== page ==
Altitude Sports & Entertainment, an independent regional sports network with rights to televise the Denver Nuggets and other pro sports teams, has sued Comcast over alleged antitrust violations.
In a complaint filed with the United States District Court for the District of Colorado, Altitude accused Comcast of using its dominant cable TV market share in the Denver area to try to force Altitude out of business so it can own all RSN broadcasting. The network said that Comcast wants to own and operate an RSN in Denver so it can continue to charge its customers programming and additional Regional Sports Fees without having to pay Altitude.
Altitude and Comcast have had a carriage deal in place for most of the past 15 years. But in August, Altitude was dropped after the network and Comcast didn’t come to terms on a new agreement. Altitude said that in recent negotiations Comcast began demanding “dramatic cuts in rates” and also proposed moving Altitude’s channels to a programming tier that would require subscribers to pay more to Comcast for access.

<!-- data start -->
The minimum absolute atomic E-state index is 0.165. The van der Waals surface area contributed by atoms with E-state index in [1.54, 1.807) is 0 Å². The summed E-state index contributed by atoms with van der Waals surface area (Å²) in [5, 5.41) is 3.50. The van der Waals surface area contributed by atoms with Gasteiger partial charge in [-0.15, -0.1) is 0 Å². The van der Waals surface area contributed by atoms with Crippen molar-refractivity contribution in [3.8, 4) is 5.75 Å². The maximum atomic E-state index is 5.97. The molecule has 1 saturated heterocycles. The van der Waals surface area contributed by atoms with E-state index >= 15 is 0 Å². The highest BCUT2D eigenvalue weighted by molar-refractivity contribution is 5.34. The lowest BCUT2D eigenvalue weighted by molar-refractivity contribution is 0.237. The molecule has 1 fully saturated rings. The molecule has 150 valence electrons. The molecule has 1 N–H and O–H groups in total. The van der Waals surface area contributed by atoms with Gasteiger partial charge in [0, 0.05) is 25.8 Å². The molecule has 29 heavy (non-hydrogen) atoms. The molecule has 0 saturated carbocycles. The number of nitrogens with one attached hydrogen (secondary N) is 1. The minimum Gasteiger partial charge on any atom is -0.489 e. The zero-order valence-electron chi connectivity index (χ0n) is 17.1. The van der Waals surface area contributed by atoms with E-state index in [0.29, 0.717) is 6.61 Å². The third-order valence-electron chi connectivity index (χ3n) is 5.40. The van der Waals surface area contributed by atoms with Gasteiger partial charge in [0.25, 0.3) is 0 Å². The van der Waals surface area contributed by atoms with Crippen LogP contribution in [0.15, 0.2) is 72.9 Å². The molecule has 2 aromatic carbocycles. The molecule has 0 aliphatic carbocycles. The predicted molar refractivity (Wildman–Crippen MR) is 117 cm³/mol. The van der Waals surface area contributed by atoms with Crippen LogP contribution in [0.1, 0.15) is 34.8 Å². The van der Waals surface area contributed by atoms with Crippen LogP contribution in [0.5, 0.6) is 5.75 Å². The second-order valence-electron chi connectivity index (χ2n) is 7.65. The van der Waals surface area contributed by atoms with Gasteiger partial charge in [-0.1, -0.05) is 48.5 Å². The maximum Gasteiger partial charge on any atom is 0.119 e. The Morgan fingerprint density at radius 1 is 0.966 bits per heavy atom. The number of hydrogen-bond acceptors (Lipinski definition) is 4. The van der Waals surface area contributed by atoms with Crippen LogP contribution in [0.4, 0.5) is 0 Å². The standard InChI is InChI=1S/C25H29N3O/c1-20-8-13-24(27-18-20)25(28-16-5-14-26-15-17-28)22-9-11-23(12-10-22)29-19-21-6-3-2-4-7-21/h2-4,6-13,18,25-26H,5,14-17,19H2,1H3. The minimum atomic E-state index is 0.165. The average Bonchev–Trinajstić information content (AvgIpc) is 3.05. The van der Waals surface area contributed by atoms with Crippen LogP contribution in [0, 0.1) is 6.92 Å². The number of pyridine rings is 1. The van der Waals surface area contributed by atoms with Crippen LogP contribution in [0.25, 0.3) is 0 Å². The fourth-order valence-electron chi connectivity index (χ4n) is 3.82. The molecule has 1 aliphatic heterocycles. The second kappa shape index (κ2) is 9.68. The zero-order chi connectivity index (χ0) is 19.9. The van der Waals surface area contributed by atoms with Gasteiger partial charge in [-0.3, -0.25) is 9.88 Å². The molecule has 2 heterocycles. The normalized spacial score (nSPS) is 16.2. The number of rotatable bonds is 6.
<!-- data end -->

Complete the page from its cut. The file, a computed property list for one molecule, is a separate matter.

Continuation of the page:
“There can be no doubt that Comcast knows the proposals it has made would put Altitude out of business,” the company wrote in its complaint. “Not only has Altitude told Comcast that, but Comcast already knows this because it operates its own RSNs.”
Comcast called Altitude's suit "meritless" and pointed toward other potential distribution partners for the network. Altitude has a distribution deal with DirecTV in the Denver market but not Dish Network.
"Instead of pursuing baseless litigation, Altitude should engage in responsible commercial negotiations that would allow Comcast to distribute its programming to those customers who want it without driving up costs for customers who do not. Since at this point Altitude has rejected all reasonable offers, we have provided our customers with a credit until we reach an agreement. We will vigorously defend ourselves against Altitude’s claims," the company said in a statement.
Comcast owns and operates several RSNs including NBC Sports Boston, NBC Sports Philadelphia, and NBC Sports Washington. Altitude said that Comcast has not forced rate cuts or carriage reductions on its own RSNs and that it continues to charge MVPDs per subscriber license fees and sign new contracts for rates, equal to or higher than what it previously paid to Altitude.
“Comcast has saved its demands of drastic rate cuts and carriage reductions, along with a blackout, for Altitude, an independent RSN,” wrote Altitude, which also televises games from the NHL’s Colorado Avalanche and Major League Soccer’s Colorado Rapids.
Altitude is asking the court to award it punitive damages including legal fees as well as injunctive relief both under federal antitrust and state laws.
This article was updated to include a statement from Comcast.